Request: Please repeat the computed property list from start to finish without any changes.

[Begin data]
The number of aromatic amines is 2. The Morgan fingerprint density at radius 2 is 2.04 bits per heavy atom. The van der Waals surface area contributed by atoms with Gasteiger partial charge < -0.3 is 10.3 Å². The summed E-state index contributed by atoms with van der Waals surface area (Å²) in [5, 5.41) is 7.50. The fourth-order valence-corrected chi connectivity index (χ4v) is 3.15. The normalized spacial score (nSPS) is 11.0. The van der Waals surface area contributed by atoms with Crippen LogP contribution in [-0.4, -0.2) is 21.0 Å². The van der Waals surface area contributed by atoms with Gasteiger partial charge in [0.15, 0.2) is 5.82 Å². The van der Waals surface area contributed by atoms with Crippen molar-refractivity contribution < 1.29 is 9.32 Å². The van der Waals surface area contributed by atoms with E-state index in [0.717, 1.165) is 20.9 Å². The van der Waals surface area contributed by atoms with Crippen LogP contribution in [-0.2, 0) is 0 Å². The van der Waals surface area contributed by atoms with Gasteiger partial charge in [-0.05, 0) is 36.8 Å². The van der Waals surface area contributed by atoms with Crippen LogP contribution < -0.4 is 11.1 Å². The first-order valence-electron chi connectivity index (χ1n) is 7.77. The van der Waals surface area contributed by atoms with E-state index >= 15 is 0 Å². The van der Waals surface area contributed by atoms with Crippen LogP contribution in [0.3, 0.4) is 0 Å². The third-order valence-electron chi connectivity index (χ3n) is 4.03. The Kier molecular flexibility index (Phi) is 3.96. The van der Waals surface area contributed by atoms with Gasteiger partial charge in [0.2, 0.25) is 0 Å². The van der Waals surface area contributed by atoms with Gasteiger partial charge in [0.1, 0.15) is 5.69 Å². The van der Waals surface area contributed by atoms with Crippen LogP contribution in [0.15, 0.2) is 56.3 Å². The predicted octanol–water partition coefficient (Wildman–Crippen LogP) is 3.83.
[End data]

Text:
The number of aromatic amines is 2. The Morgan fingerprint density at radius 2 is 2.04 bits per heavy atom. The van der Waals surface area contributed by atoms with Gasteiger partial charge < -0.3 is 10.3 Å². The summed E-state index contributed by atoms with van der Waals surface area (Å²) in [5, 5.41) is 7.50. The fourth-order valence-corrected chi connectivity index (χ4v) is 3.15. The normalized spacial score (nSPS) is 11.0. The van der Waals surface area contributed by atoms with Crippen LogP contribution in [-0.4, -0.2) is 21.0 Å². The van der Waals surface area contributed by atoms with Gasteiger partial charge in [0.15, 0.2) is 5.82 Å². The van der Waals surface area contributed by atoms with Crippen molar-refractivity contribution < 1.29 is 9.32 Å². The van der Waals surface area contributed by atoms with E-state index in [0.717, 1.165) is 20.9 Å². The van der Waals surface area contributed by atoms with Crippen LogP contribution in [-0.2, 0) is 0 Å². The van der Waals surface area contributed by atoms with Gasteiger partial charge in [-0.05, 0) is 36.8 Å². The van der Waals surface area contributed by atoms with Crippen LogP contribution < -0.4 is 11.1 Å². The first-order valence-electron chi connectivity index (χ1n) is 7.77. The van der Waals surface area contributed by atoms with E-state index >= 15 is 0 Å². The van der Waals surface area contributed by atoms with Crippen LogP contribution in [0.3, 0.4) is 0 Å². The third-order valence-electron chi connectivity index (χ3n) is 4.03. The Kier molecular flexibility index (Phi) is 3.96. The van der Waals surface area contributed by atoms with Gasteiger partial charge in [0.2, 0.25) is 0 Å². The van der Waals surface area contributed by atoms with Gasteiger partial charge in [0.1, 0.15) is 5.69 Å². The van der Waals surface area contributed by atoms with Crippen LogP contribution in [0.15, 0.2) is 56.3 Å². The predicted octanol–water partition coefficient (Wildman–Crippen LogP) is 3.83.